All the dead belonged to socially and economically disadvantaged communities. They did not earn more than Rs 100 to 150 per day which makes their monthly income less than Rs 3000. This means $ 37.50 cents a month. Even according to Indian standards, they belonged to very poor strata of society. “They are disappointed people in life. They hardly have any education. Either they had miserable jobs or they would not get any labour. So at the end of the day, both the categories: the employed and the unemployed were a frustrated lot. And they resorted to liquor”, says Dungarani, Sarpanch of the Rojid village. There is so much poverty in Rojid village that none of the living family members even had the money for the last rites. The village Sarpanch Jigar Dungarani, 32, paid for the expenses.
Botad MLA Rajesh Gohil spoke to Vibes of India. He shared, “I am disgusted with whatever is happening. People are dying like they are some zombies. We have lost count of people in different hospitals. I am still running around. At least 88 people are in various hospitals. The dead have gone. The families are left without any financial support. There are families which have lost young sons who, whatever menial job they did, were the backbones of their families”.
According to Rajesh Gohil, “alcohol is openly sold in our villages. I had personally requested all top officers, and written several letters pleading that prohibition should be implemented strictly but no concrete steps were taken. Worse, the government instead of admitting is resorting to cover up claiming that these people directly drank the chemical. Maybe they will pressurise the bootleggers who will also admit that they sold chemicals only and not liquor. But the truth is out for you to see. The Government calls those who have consumed the liquid as drunkards in the FIR but refuses to admit it was alcohol. These men went to their regular liquor dens. They are not fools to drink anything. They know the taste. They trusted their bootleggers. And they asked and paid for liquor. They got it and most of them drank there only. The government says it was not alcohol. It is a cover-up”, he adds.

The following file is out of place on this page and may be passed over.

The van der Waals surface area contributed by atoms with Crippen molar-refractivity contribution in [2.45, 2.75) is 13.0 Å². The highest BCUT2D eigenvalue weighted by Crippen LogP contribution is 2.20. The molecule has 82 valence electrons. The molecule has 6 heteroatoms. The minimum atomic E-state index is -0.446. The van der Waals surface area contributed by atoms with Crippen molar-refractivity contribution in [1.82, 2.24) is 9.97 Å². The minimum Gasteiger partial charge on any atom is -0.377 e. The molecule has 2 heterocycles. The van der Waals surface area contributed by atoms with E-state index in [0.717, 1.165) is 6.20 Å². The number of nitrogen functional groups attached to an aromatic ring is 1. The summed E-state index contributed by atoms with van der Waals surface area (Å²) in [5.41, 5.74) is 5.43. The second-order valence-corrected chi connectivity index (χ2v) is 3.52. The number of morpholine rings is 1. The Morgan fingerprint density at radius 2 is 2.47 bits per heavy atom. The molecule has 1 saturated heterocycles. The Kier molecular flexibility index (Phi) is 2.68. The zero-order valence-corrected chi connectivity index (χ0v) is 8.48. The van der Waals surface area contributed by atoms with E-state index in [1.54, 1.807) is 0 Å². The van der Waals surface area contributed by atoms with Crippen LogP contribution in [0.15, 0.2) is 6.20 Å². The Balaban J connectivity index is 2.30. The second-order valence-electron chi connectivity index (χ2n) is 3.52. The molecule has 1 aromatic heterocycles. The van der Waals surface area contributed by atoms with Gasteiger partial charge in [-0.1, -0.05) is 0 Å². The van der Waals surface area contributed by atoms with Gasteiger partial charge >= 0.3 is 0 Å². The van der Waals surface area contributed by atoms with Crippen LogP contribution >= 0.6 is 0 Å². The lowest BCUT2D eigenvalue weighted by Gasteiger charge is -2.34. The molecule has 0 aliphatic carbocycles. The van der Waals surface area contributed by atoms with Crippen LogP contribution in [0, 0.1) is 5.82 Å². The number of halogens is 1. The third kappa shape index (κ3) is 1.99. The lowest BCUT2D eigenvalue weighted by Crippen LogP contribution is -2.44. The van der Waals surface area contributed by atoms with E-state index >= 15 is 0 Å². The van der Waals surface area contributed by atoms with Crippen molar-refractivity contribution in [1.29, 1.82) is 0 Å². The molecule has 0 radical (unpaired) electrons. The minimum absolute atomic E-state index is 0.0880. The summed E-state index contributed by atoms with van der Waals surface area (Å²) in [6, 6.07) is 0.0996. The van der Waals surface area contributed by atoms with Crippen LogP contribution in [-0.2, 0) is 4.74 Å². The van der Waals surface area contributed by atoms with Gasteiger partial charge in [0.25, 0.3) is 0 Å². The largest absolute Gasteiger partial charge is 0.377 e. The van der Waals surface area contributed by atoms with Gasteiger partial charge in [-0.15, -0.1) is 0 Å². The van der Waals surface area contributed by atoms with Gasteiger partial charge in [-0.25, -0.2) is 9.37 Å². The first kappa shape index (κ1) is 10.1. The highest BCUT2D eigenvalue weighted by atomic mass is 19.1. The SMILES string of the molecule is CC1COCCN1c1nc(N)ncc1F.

Refusing his picture, the MLA says, “this is no time for publicity. I am distressed. But do write that the tragedy has taken place because the BJP government is totally into corruption. Everyone from politicians to the police is corrupt. We took out a rally in the past. We did public demonstrations but the bootleggers are more connected than us MLAs so they would not stop their business. They would boast that they had government and police blessings, says an anguished Rajesh Gohil who is a Congress MLA.